I want young people to see that if someone like me can make it, they can. I want them to be inspired by my example, that I come from where they come from. That is a very big deal for me. When people see me, they probably see that I try to be different. I’m not a traditional suit and tie guy. If I am going to wear a suit and tie, it’s going to be different. It’s important for this next generation to understand that they don’t have to lose who they are in security. Working at Meta, I can be my authentic self. If an industry doesn’t respect you as a person and or your culture, you shouldn’t have to change who you are to bring your professional self. Yes, we all need to dress accordingly, but that doesn’t mean you need to dress like everyone else. Bring your professional version of you and make sure it’s reflective of who you are.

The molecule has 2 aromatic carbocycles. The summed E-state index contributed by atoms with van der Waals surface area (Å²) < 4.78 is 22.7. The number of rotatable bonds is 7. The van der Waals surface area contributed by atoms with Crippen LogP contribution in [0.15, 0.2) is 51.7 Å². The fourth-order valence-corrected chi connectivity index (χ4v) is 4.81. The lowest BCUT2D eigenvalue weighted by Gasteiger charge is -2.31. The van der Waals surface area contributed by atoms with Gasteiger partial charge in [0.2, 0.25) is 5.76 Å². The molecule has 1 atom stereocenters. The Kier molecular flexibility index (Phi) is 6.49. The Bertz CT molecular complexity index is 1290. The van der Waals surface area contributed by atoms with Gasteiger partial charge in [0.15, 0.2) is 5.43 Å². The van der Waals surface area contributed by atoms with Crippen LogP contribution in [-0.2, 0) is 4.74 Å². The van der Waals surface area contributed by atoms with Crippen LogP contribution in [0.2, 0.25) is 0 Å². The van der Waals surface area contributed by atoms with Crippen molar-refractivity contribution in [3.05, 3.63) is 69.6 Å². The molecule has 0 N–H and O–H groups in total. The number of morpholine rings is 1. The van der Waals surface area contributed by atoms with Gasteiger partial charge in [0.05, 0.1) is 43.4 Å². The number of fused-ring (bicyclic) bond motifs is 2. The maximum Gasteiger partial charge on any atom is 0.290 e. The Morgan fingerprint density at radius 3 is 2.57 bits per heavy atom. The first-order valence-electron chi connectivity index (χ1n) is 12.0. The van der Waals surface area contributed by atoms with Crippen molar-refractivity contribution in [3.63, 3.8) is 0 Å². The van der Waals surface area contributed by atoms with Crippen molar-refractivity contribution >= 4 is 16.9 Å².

The lack of representation in security is obvious. Typically, I am the only Black man out of 50 people at a conference or a meeting. It’s gotten better over the years, but it’s been pretty minimal. There’s a lot of value in feeling like you belong. When your culture is not represented, you tend to feel like you don’t belong. It’s little things that actually move the needle pretty significantly [in] how people feel they are accepted within your organization because you accept their culture.

Bobby (in blue tux) with fellow male IOBSE board members at the 2023 IOBSE Sneaker Ball.